Just Announced: Philippians Sermon Series

Summary: Exposition of Acts 21:16-26 about how Paul’s arrival in Jerusalem was used to build up the church in three ways

Text: Acts 21:16-26, Title: Impacting the Body, Date/Place: NRBC, 3/8/09, AM

A. Opening illustration: tell about when Bailey Smith created such a stir at SEBTS,

B. Background to passage: the third missionary journey of Paul’s ends here in Jerusalem. And when he arrives, as usual, his presence impacts the church in a powerful way. And of course, his desire is to build up the church that it might impact the world for Christ. And God uses him and the elders at Jerusalem to do that.

C. Main thought: in the text, we will see three ways God builds His church

A. A Testimony of God’s Work (v. 19-20)

1. We are told that the church leadership at Jerusalem received them joyfully (who wouldn’t receive somebody with a bag of money for them gladly). Notice that it mentions specifically, James and the elders. The transition in Jerusalem had been made completely from apostles to elders. And the first thing that Paul does after that is spend time telling them all that God had done in the last two missionary journeys. This was common practice in the early days of the church by both Peter and Paul. It was also the practice of OT saints as they built markers according to God’s command so that when the children asked why, they could tell the story of God’s deliverance among them. Luke does not elaborate, but since we usually focus on a small portion of the text, let’s review, and hear what the elders heard. Do a review slide on the PowerPoint. And it says that they (imperfect tense) kept on glorifying God for what they heard. Testimony brings God glory. Remember that is the reason that we exist.

2. Acts 11:4-18, 14:27, 15:4, 15:12; Rom 15:18, 15:19, Ps 111:1, 22:25, 35:18, 40:10

3. Illustration: tell about Lew wanting to know what’s going on in our lives, tell about testimony time in the membership class, tell about doing testimony in the first and second services at LSCC so that we would know one another better, Don’s prayer team meets monthly, and one of the first things they do is share how God has been speaking to them over of the course of the last four weeks,

4. Testimony is one of the most encouraging aspects of believers sharing their lives together. This is how Jesus did discipleship—sharing life together. And we really should work on hearing from each other more often. The body needs to hear of God’s work in your life. It encourages our hearts, reminds us about the God that we serve, and strengthens our faith. It creates a longing in us for God to work in our lives that way. It creates a bond within the body, especially as we bear one another’s burdens. Reading Christian biography powerfully challenges us to look for the moving of God’s hand like He did in days gone by. Missionary stories are particularly impactful. Some of you should share how God is working in your lives with our congregation. The Spirit will use it to work in our congregation and to bring glory to Christ. Let the redeemed of the Lord say so in the midst of the congregation.

B. A Potential Ecclesiological Disaster (v. 21)

1. Immediately after the praise-a-thon regarding the testimony of God’s work among the Gentiles, James and the elders address a situation that is potentially disastrous for the church in Jerusalem. From Acts 6 to 10 and to 21 relationships have been strained in the early church between Jewish and Gentile believers. It was probably a carry over from the hatred of the Jews toward Gentiles prior to Christ. But whatever the reason, the leadership needed to deal with it. Paul was in Jerusalem, and the elders could foresee a major crisis. One of the problems that caused this potential mess was misinformation (nice PC word). The gossip going around Jewish Christian circles was that Paul was teaching Jews in foreign lands to jettison Jewish customs prescribed in the Mosaic Law, which by the way, Paul did not do. And James notes that many Jewish believers are “zealous for the law,” explain the phrase. And of course another issue wound up in here is correct doctrine—what is the relationship of Jewish Christians to the law.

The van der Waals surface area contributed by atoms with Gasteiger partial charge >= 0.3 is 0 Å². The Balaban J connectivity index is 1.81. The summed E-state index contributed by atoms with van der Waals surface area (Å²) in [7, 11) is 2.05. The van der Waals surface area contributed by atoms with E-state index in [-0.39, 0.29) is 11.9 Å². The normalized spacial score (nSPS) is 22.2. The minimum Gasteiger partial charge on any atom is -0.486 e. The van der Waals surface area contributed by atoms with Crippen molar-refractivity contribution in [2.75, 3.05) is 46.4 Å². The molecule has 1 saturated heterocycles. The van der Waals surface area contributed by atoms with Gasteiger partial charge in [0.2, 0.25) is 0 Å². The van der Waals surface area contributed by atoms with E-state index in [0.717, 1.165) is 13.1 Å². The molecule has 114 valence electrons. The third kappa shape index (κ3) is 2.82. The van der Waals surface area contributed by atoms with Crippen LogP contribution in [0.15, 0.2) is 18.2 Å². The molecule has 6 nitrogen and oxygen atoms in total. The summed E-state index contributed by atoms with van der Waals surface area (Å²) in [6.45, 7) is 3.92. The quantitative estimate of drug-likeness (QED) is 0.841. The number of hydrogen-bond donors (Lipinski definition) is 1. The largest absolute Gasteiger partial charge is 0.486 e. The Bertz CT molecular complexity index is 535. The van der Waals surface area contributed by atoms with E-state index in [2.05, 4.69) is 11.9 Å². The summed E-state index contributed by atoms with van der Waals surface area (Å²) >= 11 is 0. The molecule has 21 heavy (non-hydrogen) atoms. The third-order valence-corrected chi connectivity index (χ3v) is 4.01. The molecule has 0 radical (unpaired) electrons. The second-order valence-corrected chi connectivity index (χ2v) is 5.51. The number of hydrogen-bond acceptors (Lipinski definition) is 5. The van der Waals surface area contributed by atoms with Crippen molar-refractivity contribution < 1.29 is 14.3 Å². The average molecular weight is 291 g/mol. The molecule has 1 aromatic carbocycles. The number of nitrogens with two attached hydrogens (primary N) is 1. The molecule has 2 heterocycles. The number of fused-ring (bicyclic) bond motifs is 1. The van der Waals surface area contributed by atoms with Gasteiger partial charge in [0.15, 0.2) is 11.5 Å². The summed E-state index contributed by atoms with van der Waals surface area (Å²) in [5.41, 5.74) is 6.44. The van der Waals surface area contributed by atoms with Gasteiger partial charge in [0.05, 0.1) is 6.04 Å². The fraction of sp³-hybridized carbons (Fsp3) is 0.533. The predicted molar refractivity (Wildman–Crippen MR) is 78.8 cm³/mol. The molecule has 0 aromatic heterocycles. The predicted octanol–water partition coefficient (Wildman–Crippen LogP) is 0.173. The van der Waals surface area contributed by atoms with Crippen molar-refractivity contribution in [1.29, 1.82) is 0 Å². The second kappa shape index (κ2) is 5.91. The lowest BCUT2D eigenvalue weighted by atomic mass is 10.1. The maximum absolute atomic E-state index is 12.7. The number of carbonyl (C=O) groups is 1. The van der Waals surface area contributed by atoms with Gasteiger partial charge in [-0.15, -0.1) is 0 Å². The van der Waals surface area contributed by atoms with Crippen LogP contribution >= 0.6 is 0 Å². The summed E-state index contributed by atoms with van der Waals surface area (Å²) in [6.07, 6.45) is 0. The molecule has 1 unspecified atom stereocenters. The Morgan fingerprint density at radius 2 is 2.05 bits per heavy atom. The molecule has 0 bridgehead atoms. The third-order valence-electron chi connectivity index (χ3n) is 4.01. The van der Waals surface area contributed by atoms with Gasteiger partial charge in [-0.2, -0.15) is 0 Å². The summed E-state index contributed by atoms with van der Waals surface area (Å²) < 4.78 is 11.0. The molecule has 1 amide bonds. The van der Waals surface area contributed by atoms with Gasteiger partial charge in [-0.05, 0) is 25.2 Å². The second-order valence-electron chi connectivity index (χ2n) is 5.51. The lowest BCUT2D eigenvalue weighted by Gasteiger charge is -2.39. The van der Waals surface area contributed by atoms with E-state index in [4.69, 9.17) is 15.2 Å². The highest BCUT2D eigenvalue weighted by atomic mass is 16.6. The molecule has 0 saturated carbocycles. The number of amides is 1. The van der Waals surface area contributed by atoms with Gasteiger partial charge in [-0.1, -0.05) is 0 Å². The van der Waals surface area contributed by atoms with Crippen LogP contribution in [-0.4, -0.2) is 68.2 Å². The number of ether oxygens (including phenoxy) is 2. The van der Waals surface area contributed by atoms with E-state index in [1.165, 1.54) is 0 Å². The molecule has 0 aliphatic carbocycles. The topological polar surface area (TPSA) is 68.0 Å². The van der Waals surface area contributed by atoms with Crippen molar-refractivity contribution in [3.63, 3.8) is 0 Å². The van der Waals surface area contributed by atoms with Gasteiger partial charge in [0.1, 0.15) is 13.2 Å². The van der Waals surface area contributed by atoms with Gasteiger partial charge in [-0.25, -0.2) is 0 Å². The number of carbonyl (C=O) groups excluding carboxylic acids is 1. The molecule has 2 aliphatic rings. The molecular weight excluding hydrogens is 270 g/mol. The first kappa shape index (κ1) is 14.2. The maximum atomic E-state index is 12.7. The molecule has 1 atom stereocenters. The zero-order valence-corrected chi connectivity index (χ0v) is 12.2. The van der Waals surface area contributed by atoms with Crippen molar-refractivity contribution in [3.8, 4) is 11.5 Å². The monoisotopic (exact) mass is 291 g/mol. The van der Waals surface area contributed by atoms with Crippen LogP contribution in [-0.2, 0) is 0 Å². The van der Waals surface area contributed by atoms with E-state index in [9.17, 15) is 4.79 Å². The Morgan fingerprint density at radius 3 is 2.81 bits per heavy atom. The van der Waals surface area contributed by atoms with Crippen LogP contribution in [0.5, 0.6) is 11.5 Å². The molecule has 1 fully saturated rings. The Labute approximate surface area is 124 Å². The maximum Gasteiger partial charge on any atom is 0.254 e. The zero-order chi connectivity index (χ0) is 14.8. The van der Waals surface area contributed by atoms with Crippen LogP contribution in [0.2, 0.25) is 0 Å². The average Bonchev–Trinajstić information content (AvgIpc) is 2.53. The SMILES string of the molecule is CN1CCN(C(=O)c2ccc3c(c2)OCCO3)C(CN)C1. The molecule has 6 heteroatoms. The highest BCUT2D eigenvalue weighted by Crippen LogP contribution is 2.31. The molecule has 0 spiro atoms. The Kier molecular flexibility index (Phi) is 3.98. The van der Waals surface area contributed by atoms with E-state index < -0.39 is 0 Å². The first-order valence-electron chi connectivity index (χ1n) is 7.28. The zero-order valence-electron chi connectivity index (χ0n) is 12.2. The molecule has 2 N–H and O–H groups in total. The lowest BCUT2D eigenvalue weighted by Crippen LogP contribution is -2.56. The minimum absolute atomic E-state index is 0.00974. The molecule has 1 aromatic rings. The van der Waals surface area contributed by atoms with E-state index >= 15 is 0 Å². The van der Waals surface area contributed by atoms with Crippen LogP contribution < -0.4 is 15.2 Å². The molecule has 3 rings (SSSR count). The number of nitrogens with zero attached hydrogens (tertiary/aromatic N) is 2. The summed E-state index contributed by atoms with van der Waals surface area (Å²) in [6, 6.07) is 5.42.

2. 1 Cor 1:11-13, Pro 6:19, John 13:34-35,

3. Illustration: In the 1890s there was a small Baptist church in Mayfield County, Kentucky. The church had just two deacons, and those two men seemed to be constantly arguing and bickering with each other. On a particular Sunday, one deacon put up a small wooden peg in the back wall so the pastor could hang up his hat. When the other deacon discovered the peg, he was outraged. "How dare someone put a peg in the wall without first consulting me!" The people in the church took sides and the congregation eventually split. Over a hundred years later, residents of Mayfield County still refer to the two churches as Peg Baptist and Anti-Peg Baptist, There’s a book entitled War In The Pews that talks about real-life instances which are absolutely outrageous. Churches have split over whether the pianist should sit to the right or the left side of the podium, over whether the Lord’s Supper should be served from the front to the back or the back to the front, over trying to decide whether a kitchen should be a part of the church building or not. One church split over who was the real pastor. They had two pastors. Two groups thought they each had their own guy, and both of them got up to lead a service one Sunday. Both led the singing. Both groups tried to out-sing each other. Then both pastors started preaching, trying to out-preach each other. heard testimony this week of people leaving denominations because of this,

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